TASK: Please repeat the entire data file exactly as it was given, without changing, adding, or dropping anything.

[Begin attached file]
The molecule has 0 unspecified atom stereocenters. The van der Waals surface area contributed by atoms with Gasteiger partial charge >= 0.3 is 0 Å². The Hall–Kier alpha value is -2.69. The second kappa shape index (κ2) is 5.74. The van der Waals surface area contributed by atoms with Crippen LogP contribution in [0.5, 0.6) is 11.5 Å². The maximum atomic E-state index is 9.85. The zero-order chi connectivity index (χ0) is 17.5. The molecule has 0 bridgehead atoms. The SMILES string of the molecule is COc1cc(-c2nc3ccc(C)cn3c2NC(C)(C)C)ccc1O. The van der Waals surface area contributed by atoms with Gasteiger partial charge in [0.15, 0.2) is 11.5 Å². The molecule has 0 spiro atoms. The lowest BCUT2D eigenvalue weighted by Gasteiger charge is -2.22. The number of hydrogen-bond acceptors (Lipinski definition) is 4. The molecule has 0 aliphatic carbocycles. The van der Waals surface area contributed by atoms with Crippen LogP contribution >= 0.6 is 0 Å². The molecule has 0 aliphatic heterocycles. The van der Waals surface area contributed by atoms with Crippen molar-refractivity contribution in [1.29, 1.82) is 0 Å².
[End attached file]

The molecule has 0 unspecified atom stereocenters. The van der Waals surface area contributed by atoms with Gasteiger partial charge >= 0.3 is 0 Å². The Hall–Kier alpha value is -2.69. The second kappa shape index (κ2) is 5.74. The van der Waals surface area contributed by atoms with Crippen LogP contribution in [0.5, 0.6) is 11.5 Å². The maximum atomic E-state index is 9.85. The zero-order chi connectivity index (χ0) is 17.5. The molecule has 0 bridgehead atoms. The SMILES string of the molecule is COc1cc(-c2nc3ccc(C)cn3c2NC(C)(C)C)ccc1O. The van der Waals surface area contributed by atoms with Gasteiger partial charge in [0.15, 0.2) is 11.5 Å². The molecule has 0 spiro atoms. The lowest BCUT2D eigenvalue weighted by Gasteiger charge is -2.22. The number of hydrogen-bond acceptors (Lipinski definition) is 4. The molecule has 0 aliphatic carbocycles. The van der Waals surface area contributed by atoms with Crippen LogP contribution >= 0.6 is 0 Å². The molecule has 0 aliphatic heterocycles. The van der Waals surface area contributed by atoms with Crippen molar-refractivity contribution in [1.29, 1.82) is 0 Å².